The cohesiveness of this position suggests that forms of exploitation and oppression are related internally to the extent that they are located in the same totality— one which is currently defined by capitalist class rule. Capitalism is an overarching totality that is, unfortunately, becoming increasingly invisible in post-Marxist ‘discursive’ narratives that valorize ‘difference’ as a primary explanatory construct.¶For example, E. San Juan (2003) argues that race relations and race conflict are necessarily structured by the larger totality of the political economy of a given society, as well as by modifications in the structure of the world economy. He further notes that the capitalist mode of production has articulated ‘race’ with class in a peculiar way. He too is worth a substantial quotation:¶ While the stagnation of rural life imposed a racial or castelike rigidity to the peasantry, the rapid accumulation of wealth through the ever more intensifying exploitation of labor by capital could not so easily ‘racialize’ the wage-workers of a particular nation, given the alienability of labor- power—unless certain physical or cultural characteristics can be utilized to divide the workers or render one group an outcast or pariah removed from the domain of ‘free labor.’ In the capitalist development of U.S. society, African, Mexican, and Asian bodies—more precisely, their labor power and its reproductive efficacy—were colonized and racialized; hence the idea of ‘internal colonialism’ retains explanatory validity. ‘Race’ is thus constructed out of raw materials furnished by class relations, the history of class conflicts, and the vicissitudes of colonial/capitalist expansion and the building of imperial hegemony. It is dialectically accented and operationalized not just to differentiate the price of wage labor within and outside the territory of the metropolitan power, but also to reproduce relations of domination–subordination invested with an aura of naturality and fatality. The refunctioning of physical or cultural traits as ideological and political signifiers of class identity reifies social relations. Such ‘racial’ markers enter the field of the alienated labor process, concealing the artificial nature of meanings and norms, and essentializing or naturalizing historical traditions and values which are contingent on mutable circumstances.¶ For San Juan, racism and nationalism are modalities in which class struggles articulate themselves at strategic points in history. He argues that racism arose with the creation and expansion of the capitalist world economy. He maintains, rightly in our view, that racial or ethnic group solidarity is given ‘meaning and value in terms of their place within the social organization of production and reproduction of the ideological-political order; ideologies of racism as collective social evaluation of solidarities arise to reinforce structural constraints which preserve the exploited and oppressed position of these “racial” solidarities’.¶ It is remarkable, in our opinion, that so much of contemporary social theory has largely abandoned the problems of labor, capitalist exploitation, and class analysis at a time when capitalism is becoming more universal, more ruthless and more deadly. The metaphor of a contemporary ‘tower of Babel’ seems appropriate here—academics striking radical poses in the seminar rooms while remaining oblivious to the possibility that their seemingly radical discursive maneuvers do nothing to further the struggles ‘against oppression and exploitation which continue to be real, material, and not merely “discursive” problems of the contemporary world’ (Dirlik, 1997, p. 176). Harvey (1998, pp. 29–31) indicts the new academic entrepreneurs, the ‘masters of theory-in-and-for-itself’ whose ‘discourse radicalism’ has deftly side-stepped ‘the enduring conundrums of class struggle’ and who have, against a ‘sobering background of cheapened discourse and opportunistic politics,’ been ‘stripped of their self-advertised radicalism.’ For years, they ‘contested socialism,’ ridiculed Marxists, and promoted ‘their own alternative theories of liberatory politics’ but now they have largely been ‘reduced to the role of supplicants in the most degraded form of pluralist politics imaginable.’ As they pursue the politics of difference, the ‘class war rages unabated’ and they seem ‘either unwilling or unable to focus on the unprecedented economic carnage occurring around the globe.’¶ Harvey’s searing criticism suggests that post-Marxists have been busy fiddling while Rome burns and his comments echo those made by Marx (1978, p. 149) in his critique of the Young Hegelians who were, ‘in spite of their allegedly “world- shattering” statements, the staunchest conservatives.’ Marx lamented that the Young Hegelians were simply fighting ‘phrases’ and that they failed to acknowledge that in offering only counter-phrases, they were in no way ‘combating the real existing world’ but merely combating the phrases of the world. Taking a cue from Marx and substituting ‘phrases’ with ‘discourses’ or ‘resignifications’ we would contend that the practitioners of difference politics who operate within exaggerated culturalist frameworks that privilege the realm of representation as the primary arena of political struggle question some discourses of power while legitimating others. Moreover, because they lack a class perspective, their gestures of radicalism are belied by their own class positions.10 As Ahmad (1997a, p. 104) notes:¶ One may speak of any number of disorientations and even oppressions, but one cultivates all kinds of politeness and indirection about the structure of capitalist class relations in which those oppressions are embedded. To speak of any of that directly and simply is to be ‘vulgar.’ In this climate of Aesopian languages it is absolutely essential to reiterate that most things are a matter of class. That kind of statement is ... surprising only in a culture like that of the North American university ... But it is precisely in that kind of culture that people need to hear such obvious truths.¶ Ahmad’s provocative observations imply that substantive analyses of the carnage wrought by ‘globalized’ class exploitation have, for the most part, been marginalized by the kind of radicalism that has been instituted among the academic Left in North America. He further suggests that while various post-Marxists have invited us to join their euphoric celebrations honoring the decentering of capitalism, the abandonment of class politics, and the decline of metanarratives (particularly those of Marxism and socialism), they have failed to see that the most ‘meta of all metanarratives of the past three centuries, the creeping annexation of the globe¶ for the dominance of capital over laboring humanity has met, during those same decades, with stunning success’ (Ahmad, 1997b, p. 364). As such, Ahmad invites us to ask anew, the proverbial question: What, then, must be done? To this question we offer no simple theoretical, pedagogical or political prescriptions. Yet we would argue that if social change is the aim, progressive educators and theorists must cease displacing class analysis with the politics of difference.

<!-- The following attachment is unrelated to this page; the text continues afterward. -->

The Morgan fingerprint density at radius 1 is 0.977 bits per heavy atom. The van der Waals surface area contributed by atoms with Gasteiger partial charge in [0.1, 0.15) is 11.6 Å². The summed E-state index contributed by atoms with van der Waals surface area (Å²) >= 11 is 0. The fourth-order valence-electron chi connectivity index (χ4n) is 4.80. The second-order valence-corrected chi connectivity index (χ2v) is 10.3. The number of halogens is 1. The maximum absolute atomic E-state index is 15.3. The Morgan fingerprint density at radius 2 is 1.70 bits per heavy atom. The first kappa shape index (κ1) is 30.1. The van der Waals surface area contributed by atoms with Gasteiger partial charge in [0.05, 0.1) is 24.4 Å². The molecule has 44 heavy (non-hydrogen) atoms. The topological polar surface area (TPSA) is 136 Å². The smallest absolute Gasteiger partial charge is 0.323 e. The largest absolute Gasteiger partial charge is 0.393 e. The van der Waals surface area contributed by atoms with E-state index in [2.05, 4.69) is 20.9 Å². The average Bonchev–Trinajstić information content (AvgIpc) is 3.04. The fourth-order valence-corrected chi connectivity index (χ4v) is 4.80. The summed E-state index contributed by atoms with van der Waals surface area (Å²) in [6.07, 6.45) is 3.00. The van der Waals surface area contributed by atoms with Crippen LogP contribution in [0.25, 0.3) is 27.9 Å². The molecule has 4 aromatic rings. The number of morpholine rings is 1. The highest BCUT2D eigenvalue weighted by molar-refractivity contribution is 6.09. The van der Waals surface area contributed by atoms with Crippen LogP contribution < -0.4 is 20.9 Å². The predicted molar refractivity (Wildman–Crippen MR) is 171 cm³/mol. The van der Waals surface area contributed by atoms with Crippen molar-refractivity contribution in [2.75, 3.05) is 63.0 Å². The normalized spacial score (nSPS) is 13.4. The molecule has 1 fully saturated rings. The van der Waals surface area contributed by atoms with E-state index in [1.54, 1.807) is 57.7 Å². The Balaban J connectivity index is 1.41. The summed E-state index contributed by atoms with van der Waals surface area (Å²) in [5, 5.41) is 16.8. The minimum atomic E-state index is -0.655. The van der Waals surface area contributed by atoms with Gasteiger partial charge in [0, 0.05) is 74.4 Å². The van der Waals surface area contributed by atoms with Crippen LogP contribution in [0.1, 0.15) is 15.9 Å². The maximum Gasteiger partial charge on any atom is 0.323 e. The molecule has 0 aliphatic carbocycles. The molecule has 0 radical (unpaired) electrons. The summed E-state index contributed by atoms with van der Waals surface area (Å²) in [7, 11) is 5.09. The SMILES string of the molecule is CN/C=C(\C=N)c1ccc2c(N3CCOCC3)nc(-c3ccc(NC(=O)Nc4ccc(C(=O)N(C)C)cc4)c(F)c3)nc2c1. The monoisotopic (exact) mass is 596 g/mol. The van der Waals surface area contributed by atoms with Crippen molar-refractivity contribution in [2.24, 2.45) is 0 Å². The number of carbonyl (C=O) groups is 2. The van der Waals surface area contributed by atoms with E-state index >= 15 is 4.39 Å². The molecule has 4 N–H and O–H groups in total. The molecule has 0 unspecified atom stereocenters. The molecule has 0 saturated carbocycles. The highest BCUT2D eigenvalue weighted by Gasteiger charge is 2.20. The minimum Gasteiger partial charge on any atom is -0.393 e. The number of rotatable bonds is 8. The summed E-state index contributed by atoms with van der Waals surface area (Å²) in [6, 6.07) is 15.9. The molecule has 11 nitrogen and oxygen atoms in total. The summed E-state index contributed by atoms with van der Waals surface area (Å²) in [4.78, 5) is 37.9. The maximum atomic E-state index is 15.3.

A historical materialist analysis is key to understanding the oppression of all categories of difference – the dialectic of capital creates the material structures of exploitation.